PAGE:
A photograph never quite tells the whole story. I recognised John Banville the moment he walked into the London Review Bookshop, he was exactly like his photographs. Yet there was still something different: he was shorter and heavier than I had anticipated. His face seemed the result of high gravity, the flesh had descended loosely around cheek and jaw but was tight across the brow. He had that mournful, Clement Freud look, offset by an attractively self-deprecating sense of humour.
I was at the London Review Bookshop because Banville was giving a reading from his new novel, The Infinities (which sounds so like a title Christopher Priest would choose). I was there early, of course, but there was still a cluster of people waiting outside. They were the typical audience for such LRB events, predominantly white, middle-aged and middle class, fairly evenly divided by sex. My name was on the list at the door, though despite my repeating the name several times during the telephone conversation when I booked my ticket they still had me down as ‘Mrs Kincaid’. They were anticipating a good crowd, the seats filled the entire available space in the shop, so there was no room to go browsing. So I grabbed a glass of wine and found a seat close to the front.
An unkempt haystack of a man in off-white t-shirt and baggy sweat pants, festooned with bags that seemed to contain nothing but books, came and plonked himself directly in front of me, then turned and demanded to know if I’d seen the shortlist. As it happened I’d caught a brief glimpse of the Booker Prize shortlist earlier, enough that I remembered four of the titles on the list. The haystack wasn’t satisfied with that and went to blag a complete list off the bookshop staff. A very helpful woman actually printed off several pages from the Booker website for him. Since the haystack seemed intent on talking to everyone within earshot, I then found myself caught up in a conversation that started out about the Booker list (the haystack persistently pronounced Coetzee, ‘Curteez’), moved on to the iniquities of contemporary British publishing, and ended with him repeatedly asking how he could subscribe to the New York Review of Books. ‘Do they have a London office?’ he said in response to everything anyone else said, ‘I can’t find an address’. ‘Go online,’ I suggested. The third time I said this, he admitted he didn’t have the internet.
By now the room was near-enough full, virtually all the wine the shop had provided had disappeared, and even the inevitable late stragglers had somehow straggled in. At this point Banville entered with a small entourage who turned out to be wife and bookshop manager. The manager introduced the guest and said he would do a 15-20 minute reading. ‘I thought we agreed three hours,’ Banville interjected, ‘like Paul Auster.’ ‘We compromised on 15 minutes.’ ‘But it could grow to three hours?’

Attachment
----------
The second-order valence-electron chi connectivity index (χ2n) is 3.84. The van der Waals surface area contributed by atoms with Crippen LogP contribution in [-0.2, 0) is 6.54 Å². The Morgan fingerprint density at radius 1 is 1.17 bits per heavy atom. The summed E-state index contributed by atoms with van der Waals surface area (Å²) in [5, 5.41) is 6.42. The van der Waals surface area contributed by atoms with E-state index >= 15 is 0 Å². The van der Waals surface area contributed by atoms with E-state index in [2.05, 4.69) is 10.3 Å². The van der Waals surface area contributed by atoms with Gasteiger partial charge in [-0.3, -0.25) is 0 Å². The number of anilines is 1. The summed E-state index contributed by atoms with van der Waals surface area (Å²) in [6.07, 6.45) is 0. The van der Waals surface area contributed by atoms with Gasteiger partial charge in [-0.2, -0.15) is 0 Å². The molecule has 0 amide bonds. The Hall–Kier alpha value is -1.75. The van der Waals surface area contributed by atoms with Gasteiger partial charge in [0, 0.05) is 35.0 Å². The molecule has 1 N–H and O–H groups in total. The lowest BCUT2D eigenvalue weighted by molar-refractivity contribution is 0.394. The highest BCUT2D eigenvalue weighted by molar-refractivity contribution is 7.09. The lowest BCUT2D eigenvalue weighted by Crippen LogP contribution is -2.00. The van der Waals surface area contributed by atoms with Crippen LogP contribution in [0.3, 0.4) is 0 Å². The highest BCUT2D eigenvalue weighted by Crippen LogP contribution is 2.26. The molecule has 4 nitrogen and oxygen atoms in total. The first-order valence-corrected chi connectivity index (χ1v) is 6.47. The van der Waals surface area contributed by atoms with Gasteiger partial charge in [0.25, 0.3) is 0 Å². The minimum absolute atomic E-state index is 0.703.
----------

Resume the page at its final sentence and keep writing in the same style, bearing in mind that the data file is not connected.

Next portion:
Banville reads aloud better than most authors I have come across. He has a good, clear voice with a soft Irish accent that either disappeared through the course of the reading, or, more likely, became so interwoven with the rhythm of the prose that it became unnoticeable. The novel concerns a famous mathematician on his deathbed, but the passage he read, because it was self-contained not because it was representative of the book, was an extended flashback to his childhood. It was beautiful, with all the linguistic care and sensibility I associate with Banville, but also, I felt, with something of the pace I have come to associate with his alter-ego Benjamin Black.
After the reading, there were questions. The haystack immediately put his hand up: it was a long, rambling peroration that went on for several minutes, but boiled down to how dreadful it was that Banville, Colm Toibin and William Trevor had been excluded from the Booker list and was his publisher at fault for not getting the book submitted in time. Banville, I must say, responded with more patience and better temper than I probably would have done. If it was anyone’s fault getting the book in late it was his, because he only finished it in March. You couldn’t pay too much attention to things like the Booker. But at the same time, his wife would testify that Booker time was always a fretful time for him.
When someone asked the inevitable question about what was going on in the novel he said: ‘I’m not kidding, if you’ve read the novel you probably know more about it than I do. It’s all in the past for me.’
Someone else asked if he put the new book alongside his novels about scientists, or his novels about the decaying great houses. ‘You only ever write one novel,’ he replied, ‘which is incomplete at your death.’ In response to later questions he admitted he knew very little about maths, but understood how the mathematical mind worked because it was a creative mind. When he wrote novels like Doctor Copernicus, Kepler and Mefisto he had wanted to write about creativity without it being just another book about an artist. He had once wanted to write a big novel about scientific ideas that would feature Einstein and Oppenheimer and others, but hadn’t been able to do it; he probably never would now. He is fascinated by ideas, but finds fiction that is purely about ideas tends to be very flat.
And in response to yet another question, he used to plan out his books in rigorous detail, but as he’s got older he tends to do that less and less. The Infinities started out based on Heinrich von Kleist‘s Amphytrion (a play Banville had adapted for the Dublin stage a few years ago), and he can still see the skeleton of Kleist’s play in his novel, but in the writing it soon moved away from that original plan.
And at the end we learned that Banville will be returning to the London Review Bookshop sometime next month with his friend, the philosopher John Gray, to discuss Simenon. If at all possible, you can bet I’ll be there.
First published at LiveJournal, 9 September 2009.